Prehistoric human presence on Mount Etna (Sicily), in relation to the geological evolution

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Stefano Branca
Francesco Privitera
Orazio Palio
Maria Turco



 This study analyses the relationship between the pre- and protohistoric sites on the slopes of Etna and the volcanic products, as well as the diverse settlement strategies in the different periods of prehistory. New C14 dating from significant excavations, in addition to those known from other Etnean sites, were performed with the aim of validating the chronology of the sequence of the different phases. A substantial concordance of the archaeological data with the volcanological ones has been found. It has been observed that a consistent human presence on Etna appears from the Middle Neolithic (5500 BC), after the sequence of eruptive events that marked the end of the Ellittico volcano (13550 - 13050 BC) and the formation of the Valle del Bove, and the subsequent debris and alluvial events on the eastern flanks of the volcano (7250 - 3350 BC). Human presence intensifies between the Late-Final Copper Age and the Early Bronze Age (2800 - 1450 BC), due to improvement in subsistence techniques and to the large presence of soils on lava flows suitable for sheep farming. The most recent phases of the Bronze Age are poorly represented, probably because of the concentration of the population in larger agglomerations (Montevergine and S. Paolillo at Catania, the Historical Hill at Paternò). The explosive eruptions taking place in this period seem to have had less impact on the settlement choices and have not affected the development of the sites over time.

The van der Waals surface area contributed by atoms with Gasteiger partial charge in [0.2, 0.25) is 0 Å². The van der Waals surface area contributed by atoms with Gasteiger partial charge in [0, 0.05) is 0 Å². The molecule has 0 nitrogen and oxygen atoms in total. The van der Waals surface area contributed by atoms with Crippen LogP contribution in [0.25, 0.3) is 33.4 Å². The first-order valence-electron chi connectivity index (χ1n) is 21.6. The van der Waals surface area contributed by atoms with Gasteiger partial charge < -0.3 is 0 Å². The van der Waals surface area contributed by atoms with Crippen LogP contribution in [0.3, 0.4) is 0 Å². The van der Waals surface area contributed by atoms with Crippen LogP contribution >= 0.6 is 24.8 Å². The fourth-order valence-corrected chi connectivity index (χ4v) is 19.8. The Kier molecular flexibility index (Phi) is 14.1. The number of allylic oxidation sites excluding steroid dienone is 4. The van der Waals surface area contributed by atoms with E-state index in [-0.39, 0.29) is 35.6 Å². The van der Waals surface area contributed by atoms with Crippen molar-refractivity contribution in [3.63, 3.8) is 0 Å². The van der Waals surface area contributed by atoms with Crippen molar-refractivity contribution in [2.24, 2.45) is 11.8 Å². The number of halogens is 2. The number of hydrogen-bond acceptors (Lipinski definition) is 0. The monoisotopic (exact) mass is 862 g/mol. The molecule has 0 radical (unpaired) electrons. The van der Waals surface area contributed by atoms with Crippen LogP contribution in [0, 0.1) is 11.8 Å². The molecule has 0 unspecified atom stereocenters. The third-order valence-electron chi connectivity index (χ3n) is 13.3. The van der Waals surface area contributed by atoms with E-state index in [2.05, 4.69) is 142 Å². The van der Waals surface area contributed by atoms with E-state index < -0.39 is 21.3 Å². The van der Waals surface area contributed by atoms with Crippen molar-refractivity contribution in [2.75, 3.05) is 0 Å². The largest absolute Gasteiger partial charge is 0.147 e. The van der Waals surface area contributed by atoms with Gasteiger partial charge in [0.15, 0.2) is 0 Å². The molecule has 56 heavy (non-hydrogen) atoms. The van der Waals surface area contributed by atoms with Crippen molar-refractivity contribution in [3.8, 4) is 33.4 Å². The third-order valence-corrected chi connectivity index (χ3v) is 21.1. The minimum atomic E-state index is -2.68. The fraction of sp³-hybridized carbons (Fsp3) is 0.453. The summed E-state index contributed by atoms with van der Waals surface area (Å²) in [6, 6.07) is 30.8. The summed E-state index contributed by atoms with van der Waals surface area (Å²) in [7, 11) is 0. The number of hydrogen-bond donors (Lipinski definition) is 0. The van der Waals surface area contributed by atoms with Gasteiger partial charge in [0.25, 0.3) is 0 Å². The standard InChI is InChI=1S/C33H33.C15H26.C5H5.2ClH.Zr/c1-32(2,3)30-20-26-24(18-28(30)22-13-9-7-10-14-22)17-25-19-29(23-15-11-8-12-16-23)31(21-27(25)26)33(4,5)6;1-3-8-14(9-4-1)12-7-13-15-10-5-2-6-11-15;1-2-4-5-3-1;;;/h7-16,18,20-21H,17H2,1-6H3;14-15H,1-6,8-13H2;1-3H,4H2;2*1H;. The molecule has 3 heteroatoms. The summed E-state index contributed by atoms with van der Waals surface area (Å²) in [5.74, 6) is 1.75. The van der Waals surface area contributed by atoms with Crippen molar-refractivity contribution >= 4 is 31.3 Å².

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How to Cite
Branca, S., Privitera, F., Palio, O. and Turco, M. . (2021) “Prehistoric human presence on Mount Etna (Sicily), in relation to the geological evolution”, Annals of Geophysics, 64(5), p. VO542. doi: 10.4401/ag-8667.